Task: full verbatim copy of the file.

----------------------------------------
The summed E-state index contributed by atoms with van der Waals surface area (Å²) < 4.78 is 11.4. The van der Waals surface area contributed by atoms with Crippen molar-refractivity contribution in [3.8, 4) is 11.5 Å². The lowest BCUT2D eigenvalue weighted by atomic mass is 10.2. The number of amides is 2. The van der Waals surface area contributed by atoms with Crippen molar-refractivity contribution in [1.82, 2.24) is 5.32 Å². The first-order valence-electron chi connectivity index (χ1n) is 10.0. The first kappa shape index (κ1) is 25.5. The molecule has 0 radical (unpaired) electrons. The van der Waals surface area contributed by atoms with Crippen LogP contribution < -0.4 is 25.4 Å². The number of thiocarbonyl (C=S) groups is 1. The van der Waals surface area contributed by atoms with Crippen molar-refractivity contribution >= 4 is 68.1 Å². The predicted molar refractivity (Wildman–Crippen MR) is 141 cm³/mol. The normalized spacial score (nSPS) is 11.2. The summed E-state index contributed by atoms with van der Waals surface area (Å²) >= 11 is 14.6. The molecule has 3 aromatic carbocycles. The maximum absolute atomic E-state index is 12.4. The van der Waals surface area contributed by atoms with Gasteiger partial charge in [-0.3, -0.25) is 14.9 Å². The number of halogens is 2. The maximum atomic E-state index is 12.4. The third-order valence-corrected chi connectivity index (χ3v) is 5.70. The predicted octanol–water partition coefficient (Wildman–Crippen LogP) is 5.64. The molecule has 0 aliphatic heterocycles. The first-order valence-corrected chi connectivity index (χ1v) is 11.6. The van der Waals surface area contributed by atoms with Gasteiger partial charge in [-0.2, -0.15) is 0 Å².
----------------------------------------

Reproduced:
The summed E-state index contributed by atoms with van der Waals surface area (Å²) < 4.78 is 11.4. The van der Waals surface area contributed by atoms with Crippen molar-refractivity contribution in [3.8, 4) is 11.5 Å². The lowest BCUT2D eigenvalue weighted by atomic mass is 10.2. The number of amides is 2. The van der Waals surface area contributed by atoms with Crippen molar-refractivity contribution in [1.82, 2.24) is 5.32 Å². The first-order valence-electron chi connectivity index (χ1n) is 10.0. The first kappa shape index (κ1) is 25.5. The molecule has 0 radical (unpaired) electrons. The van der Waals surface area contributed by atoms with Crippen LogP contribution < -0.4 is 25.4 Å². The number of thiocarbonyl (C=S) groups is 1. The van der Waals surface area contributed by atoms with Crippen molar-refractivity contribution >= 4 is 68.1 Å². The predicted molar refractivity (Wildman–Crippen MR) is 141 cm³/mol. The normalized spacial score (nSPS) is 11.2. The summed E-state index contributed by atoms with van der Waals surface area (Å²) >= 11 is 14.6. The molecule has 3 aromatic carbocycles. The maximum absolute atomic E-state index is 12.4. The van der Waals surface area contributed by atoms with Gasteiger partial charge in [-0.3, -0.25) is 14.9 Å². The number of halogens is 2. The maximum atomic E-state index is 12.4. The third-order valence-corrected chi connectivity index (χ3v) is 5.70. The predicted octanol–water partition coefficient (Wildman–Crippen LogP) is 5.64. The molecule has 0 aliphatic heterocycles. The first-order valence-corrected chi connectivity index (χ1v) is 11.6. The van der Waals surface area contributed by atoms with Gasteiger partial charge in [-0.2, -0.15) is 0 Å².